Facet joints in the neck and back can cause debilitating pain. Radiofrequency Ablation (or Neurotomy) numbs this pain by safely cauterizing the small medial branch nerves that provide sensation to the facet joints. Patients that have been shown to have pain originating from the facet joints along the spine are candidates for this procedure. Injections to block the facet joints and the median branch nerves that innervate the joints are performed prior to the cauterization procedure itself, so the overall process involves several visits. The pain reduction will typically last 6-24 months until the nerve branches are able to repair, and the RFA procedure can be repeated when the pain returns.
How Do Spinal Facet Joints Cause Pain?
There are several potential pain generators in the spine. These can include the joints, nerves and the shock-absorbing discs that separate the bones. Pain coming from the joints (facet joints) can be an achy discomfort on one, or both sides of the neck or back. This can radiate to the shoulders or buttocks. This can be worse with turning the head or twisting the low back along with discomfort in the morning and with standing, walking and bending backwards.
Once the facet joints are determined to be the primary pain generator, we can start to explore different treatment options. Facet mediated pain can be addressed with several treatment options including rehabilitation, steroid injections, regenerative medicine (Platelet Rich Plasma PRP and BMAC Stem Cell Therapy) as well as a treatment called radiofrequency ablation (RFA).
What Are Median Branch Nerves?
Median branch nerves are small nerves that branch out from larger spinal nerves exiting the spine. The nerves supply the facet joints, ligaments, skin, and small muscles at each segment. These are not the nerves that are responsible for the movement of the extremities and sensation in the
arms or legs. For each facet joint, 2 different nerve branches must be treated to stop the facet joint pain.
Are the Facet Joints Causing Your Pain? Let’s See.
To determine if you’re a good candidate for radiofrequency neurotomy, you will start with a good history and physical exam along with possible imaging such as an MRI. Then, a test (Medial Branch Block) is done that blocks the nerves to the facet joints. This will help determine if the nerves commonly targeted by the procedure are the same nerves responsible for your pain. During the test blocks, a small amount of numbing medication is injected into the precise spots where the radiofrequency needles will go. If your pain significantly lessens, radiofrequency treatment at those spots may help you.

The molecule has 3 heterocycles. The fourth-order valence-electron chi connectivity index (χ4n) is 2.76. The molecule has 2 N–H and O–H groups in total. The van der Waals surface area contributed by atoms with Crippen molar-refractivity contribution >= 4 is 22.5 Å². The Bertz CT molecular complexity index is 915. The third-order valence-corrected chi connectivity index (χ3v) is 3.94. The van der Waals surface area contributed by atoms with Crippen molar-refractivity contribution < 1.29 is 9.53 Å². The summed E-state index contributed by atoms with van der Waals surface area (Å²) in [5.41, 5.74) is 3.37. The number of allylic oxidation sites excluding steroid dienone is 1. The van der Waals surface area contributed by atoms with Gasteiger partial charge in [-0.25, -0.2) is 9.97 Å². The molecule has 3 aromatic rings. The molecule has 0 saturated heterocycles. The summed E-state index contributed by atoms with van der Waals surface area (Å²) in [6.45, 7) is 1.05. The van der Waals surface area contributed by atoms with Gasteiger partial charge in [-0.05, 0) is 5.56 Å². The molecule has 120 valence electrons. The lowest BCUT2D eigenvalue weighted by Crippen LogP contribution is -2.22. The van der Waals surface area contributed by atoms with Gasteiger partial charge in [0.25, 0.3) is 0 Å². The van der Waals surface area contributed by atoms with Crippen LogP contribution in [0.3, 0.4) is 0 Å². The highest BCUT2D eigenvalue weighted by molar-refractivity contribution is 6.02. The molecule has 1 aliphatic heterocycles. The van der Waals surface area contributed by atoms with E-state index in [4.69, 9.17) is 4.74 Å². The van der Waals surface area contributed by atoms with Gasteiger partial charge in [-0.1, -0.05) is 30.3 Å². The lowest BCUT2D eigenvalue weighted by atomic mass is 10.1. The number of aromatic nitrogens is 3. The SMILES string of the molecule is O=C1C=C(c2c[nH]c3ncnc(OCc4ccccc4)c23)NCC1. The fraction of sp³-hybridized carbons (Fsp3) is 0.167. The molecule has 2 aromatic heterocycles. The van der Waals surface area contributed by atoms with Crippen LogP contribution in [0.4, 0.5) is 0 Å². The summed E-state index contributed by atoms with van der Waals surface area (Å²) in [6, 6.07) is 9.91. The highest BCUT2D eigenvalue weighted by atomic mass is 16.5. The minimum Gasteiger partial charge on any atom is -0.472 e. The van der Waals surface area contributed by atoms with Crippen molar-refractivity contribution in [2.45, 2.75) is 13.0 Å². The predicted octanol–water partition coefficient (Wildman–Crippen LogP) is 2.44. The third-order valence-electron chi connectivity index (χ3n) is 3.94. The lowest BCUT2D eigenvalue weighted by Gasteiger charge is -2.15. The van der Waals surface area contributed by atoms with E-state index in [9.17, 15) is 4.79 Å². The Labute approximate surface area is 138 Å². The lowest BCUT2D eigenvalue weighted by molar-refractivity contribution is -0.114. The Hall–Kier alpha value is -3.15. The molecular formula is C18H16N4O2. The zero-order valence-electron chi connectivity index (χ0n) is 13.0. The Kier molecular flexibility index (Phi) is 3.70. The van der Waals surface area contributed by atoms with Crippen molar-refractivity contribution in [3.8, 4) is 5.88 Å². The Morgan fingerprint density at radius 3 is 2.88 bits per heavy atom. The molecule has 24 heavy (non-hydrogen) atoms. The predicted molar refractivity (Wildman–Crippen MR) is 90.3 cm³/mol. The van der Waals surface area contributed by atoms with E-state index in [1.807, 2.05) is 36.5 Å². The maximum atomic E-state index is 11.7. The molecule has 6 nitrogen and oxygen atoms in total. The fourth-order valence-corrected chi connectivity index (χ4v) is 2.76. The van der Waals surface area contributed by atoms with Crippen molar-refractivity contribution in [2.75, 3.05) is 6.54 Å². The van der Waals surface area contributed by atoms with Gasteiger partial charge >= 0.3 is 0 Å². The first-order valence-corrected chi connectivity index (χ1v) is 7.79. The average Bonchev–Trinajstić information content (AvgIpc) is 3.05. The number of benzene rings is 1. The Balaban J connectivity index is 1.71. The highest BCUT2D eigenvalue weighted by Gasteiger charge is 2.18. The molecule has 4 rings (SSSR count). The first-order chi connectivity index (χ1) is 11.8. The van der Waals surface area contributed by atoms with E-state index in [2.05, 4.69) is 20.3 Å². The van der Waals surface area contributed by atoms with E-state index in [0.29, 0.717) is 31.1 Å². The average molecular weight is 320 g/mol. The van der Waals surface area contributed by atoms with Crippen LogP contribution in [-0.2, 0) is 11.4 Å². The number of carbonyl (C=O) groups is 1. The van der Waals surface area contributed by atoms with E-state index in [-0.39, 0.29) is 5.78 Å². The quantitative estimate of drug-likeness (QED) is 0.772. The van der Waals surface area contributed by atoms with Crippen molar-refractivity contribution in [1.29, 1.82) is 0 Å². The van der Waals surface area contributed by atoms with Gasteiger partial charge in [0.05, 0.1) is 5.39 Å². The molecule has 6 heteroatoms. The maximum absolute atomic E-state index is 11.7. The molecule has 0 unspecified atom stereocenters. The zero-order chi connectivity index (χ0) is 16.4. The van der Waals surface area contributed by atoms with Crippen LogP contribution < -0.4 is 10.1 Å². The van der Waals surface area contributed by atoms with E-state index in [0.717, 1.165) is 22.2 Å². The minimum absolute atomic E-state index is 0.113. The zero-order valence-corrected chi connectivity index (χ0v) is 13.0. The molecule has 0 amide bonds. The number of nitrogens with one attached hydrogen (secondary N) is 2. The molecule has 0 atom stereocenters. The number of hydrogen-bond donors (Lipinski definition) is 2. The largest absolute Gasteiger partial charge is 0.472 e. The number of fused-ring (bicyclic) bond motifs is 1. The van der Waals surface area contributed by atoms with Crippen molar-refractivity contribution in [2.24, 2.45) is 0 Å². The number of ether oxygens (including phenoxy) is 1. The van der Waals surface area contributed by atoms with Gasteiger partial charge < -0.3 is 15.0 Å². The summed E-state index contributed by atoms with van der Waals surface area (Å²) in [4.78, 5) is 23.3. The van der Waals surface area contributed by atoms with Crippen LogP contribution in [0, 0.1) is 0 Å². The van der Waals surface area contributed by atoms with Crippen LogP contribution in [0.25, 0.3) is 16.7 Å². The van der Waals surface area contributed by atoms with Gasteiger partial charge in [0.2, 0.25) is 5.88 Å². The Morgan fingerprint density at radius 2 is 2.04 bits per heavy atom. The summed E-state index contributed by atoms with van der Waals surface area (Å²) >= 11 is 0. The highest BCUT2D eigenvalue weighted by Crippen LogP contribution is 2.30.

Patients that have been shown to have pain originating from the facet joints are candidates for the Radiofrequency Ablation procedure.
What is Radiofrequency Ablation?
The radiofrequency ablation, or neurotomy, is a way to disrupt the nerve signals from the joint to the spinal cord. This treatment uses heat generated by radio waves to turn off the nerve’s ability to send pain signals.
Radiofrequency Ablation involves the cauterization of small nerve branches to eliminate certain types of spinal pain. There are many causes of spine pain, and this procedure addresses the facet joints predominantly. Other sources of pain, such as nerve compression and disk pain, are not affected. The procedure produces a small heat lesion to either destroy or deactivate the nerve, while leaving the surrounding region and larger nerves unaffected.
Needles are inserted through the skin and guided to the target nerves under a live X-ray machine called a fluoroscope. The needles are then connected to a machine that generates the radio waves that are transmitted to the tip of the needle which is next to the target nerve.
RFA is an outpatient procedure. Patients are positioned on the stomach and the area is cleaned and draped. The skin is numbed before the radiofrequency needles are inserted. Once the needles are properly positioned and the ablation has started, the patient may feel warmth or pressure at the area. This is usually tolerated pretty well, but if it is too uncomfortable, the physician may reposition the needles or add extra numbing medicine. The procedure typically takes less than an hour and the patient is then monitored in the recovery area for about 30 minutes.
Is Radiofrequency Ablation Effective?
This has been shown to be a very safe and effective procedure (https://academic.oup.com/painmedicine/article/21/5/902/5586928?login=true) that has been employed since the 1950s. Like with any medical procedure, there are inherent risks. These commonly include temporary numbness or soreness around the injection sites. Rarely, more-serious complications may occur, including bleeding, infection or nerve damage. These risks are minimized by partnering with a physician who is able to formulate a good diagnosis and is proficient at the procedure.
Overall, 75-80% of patients report satisfaction with the procedure. The nerves will generally grow back over the first year. Patients may require a repeat procedure as soon as 6 months but often the pain relief lasts for 1-2 years. Current evidence generated over many years does not
demonstrate any significant long-term acceleration of degeneration nor significant nerve problems, and it is believed that the benefits substantially outweigh the known and theoretical risks.
There may be no clear benefit from the procedure for 3-6 weeks, although most patients begin to experience some relief in the first 2-3 weeks. Many patients benefit for 9-18 months, and some have found marked improvement for over two years. The procedure will likely need to be repeated when the beneficial effects have worn off. Current research indicates that repeat procedures are as effective as the initial procedure.
Radiofrequency ablation isn’t a permanent fix for back or neck pain, but we have found this to be a very useful tool to address neck and back pain stemming from the facet joints.